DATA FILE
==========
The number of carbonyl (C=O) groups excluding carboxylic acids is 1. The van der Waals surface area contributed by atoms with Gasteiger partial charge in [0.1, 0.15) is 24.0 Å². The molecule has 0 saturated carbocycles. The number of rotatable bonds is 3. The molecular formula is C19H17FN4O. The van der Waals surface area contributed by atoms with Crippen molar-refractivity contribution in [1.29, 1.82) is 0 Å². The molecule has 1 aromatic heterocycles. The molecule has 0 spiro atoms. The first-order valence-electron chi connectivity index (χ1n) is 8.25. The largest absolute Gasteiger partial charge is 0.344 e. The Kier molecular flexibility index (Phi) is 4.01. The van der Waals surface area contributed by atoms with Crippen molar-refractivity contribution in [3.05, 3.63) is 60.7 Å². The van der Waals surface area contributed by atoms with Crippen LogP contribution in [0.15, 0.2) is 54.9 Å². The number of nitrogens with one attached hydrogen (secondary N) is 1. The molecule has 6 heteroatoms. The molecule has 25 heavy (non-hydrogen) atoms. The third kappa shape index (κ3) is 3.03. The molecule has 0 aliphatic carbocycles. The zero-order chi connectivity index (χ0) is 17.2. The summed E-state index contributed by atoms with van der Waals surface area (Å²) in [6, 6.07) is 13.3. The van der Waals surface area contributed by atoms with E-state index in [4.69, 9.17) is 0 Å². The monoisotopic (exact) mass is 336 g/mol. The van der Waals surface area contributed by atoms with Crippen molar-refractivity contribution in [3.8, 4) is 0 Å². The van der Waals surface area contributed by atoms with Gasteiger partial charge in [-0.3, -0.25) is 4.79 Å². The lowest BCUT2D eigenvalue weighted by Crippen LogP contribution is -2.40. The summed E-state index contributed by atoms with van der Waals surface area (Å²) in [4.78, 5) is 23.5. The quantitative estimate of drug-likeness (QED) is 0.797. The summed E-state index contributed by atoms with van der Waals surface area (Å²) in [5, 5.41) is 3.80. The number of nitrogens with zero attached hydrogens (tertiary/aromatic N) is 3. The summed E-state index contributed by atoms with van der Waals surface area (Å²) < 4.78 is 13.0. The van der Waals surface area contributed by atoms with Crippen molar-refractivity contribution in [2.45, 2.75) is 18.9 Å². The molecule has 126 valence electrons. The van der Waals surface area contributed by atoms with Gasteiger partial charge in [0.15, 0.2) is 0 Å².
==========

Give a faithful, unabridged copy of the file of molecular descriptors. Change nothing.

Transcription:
The number of carbonyl (C=O) groups excluding carboxylic acids is 1. The van der Waals surface area contributed by atoms with Gasteiger partial charge in [0.1, 0.15) is 24.0 Å². The molecule has 0 saturated carbocycles. The number of rotatable bonds is 3. The molecular formula is C19H17FN4O. The van der Waals surface area contributed by atoms with Crippen molar-refractivity contribution in [1.29, 1.82) is 0 Å². The molecule has 1 aromatic heterocycles. The molecule has 0 spiro atoms. The first-order valence-electron chi connectivity index (χ1n) is 8.25. The largest absolute Gasteiger partial charge is 0.344 e. The Kier molecular flexibility index (Phi) is 4.01. The van der Waals surface area contributed by atoms with Crippen molar-refractivity contribution in [3.05, 3.63) is 60.7 Å². The van der Waals surface area contributed by atoms with Crippen LogP contribution in [0.15, 0.2) is 54.9 Å². The number of nitrogens with one attached hydrogen (secondary N) is 1. The molecule has 6 heteroatoms. The molecule has 25 heavy (non-hydrogen) atoms. The third kappa shape index (κ3) is 3.03. The molecule has 0 aliphatic carbocycles. The zero-order chi connectivity index (χ0) is 17.2. The summed E-state index contributed by atoms with van der Waals surface area (Å²) in [6, 6.07) is 13.3. The van der Waals surface area contributed by atoms with E-state index in [4.69, 9.17) is 0 Å². The monoisotopic (exact) mass is 336 g/mol. The van der Waals surface area contributed by atoms with Crippen molar-refractivity contribution in [3.8, 4) is 0 Å². The van der Waals surface area contributed by atoms with Gasteiger partial charge in [-0.3, -0.25) is 4.79 Å². The lowest BCUT2D eigenvalue weighted by Crippen LogP contribution is -2.40. The summed E-state index contributed by atoms with van der Waals surface area (Å²) in [4.78, 5) is 23.5. The quantitative estimate of drug-likeness (QED) is 0.797. The summed E-state index contributed by atoms with van der Waals surface area (Å²) in [5, 5.41) is 3.80. The number of nitrogens with zero attached hydrogens (tertiary/aromatic N) is 3. The summed E-state index contributed by atoms with van der Waals surface area (Å²) < 4.78 is 13.0. The van der Waals surface area contributed by atoms with Crippen molar-refractivity contribution in [2.45, 2.75) is 18.9 Å². The molecule has 126 valence electrons. The van der Waals surface area contributed by atoms with Gasteiger partial charge in [0.15, 0.2) is 0 Å².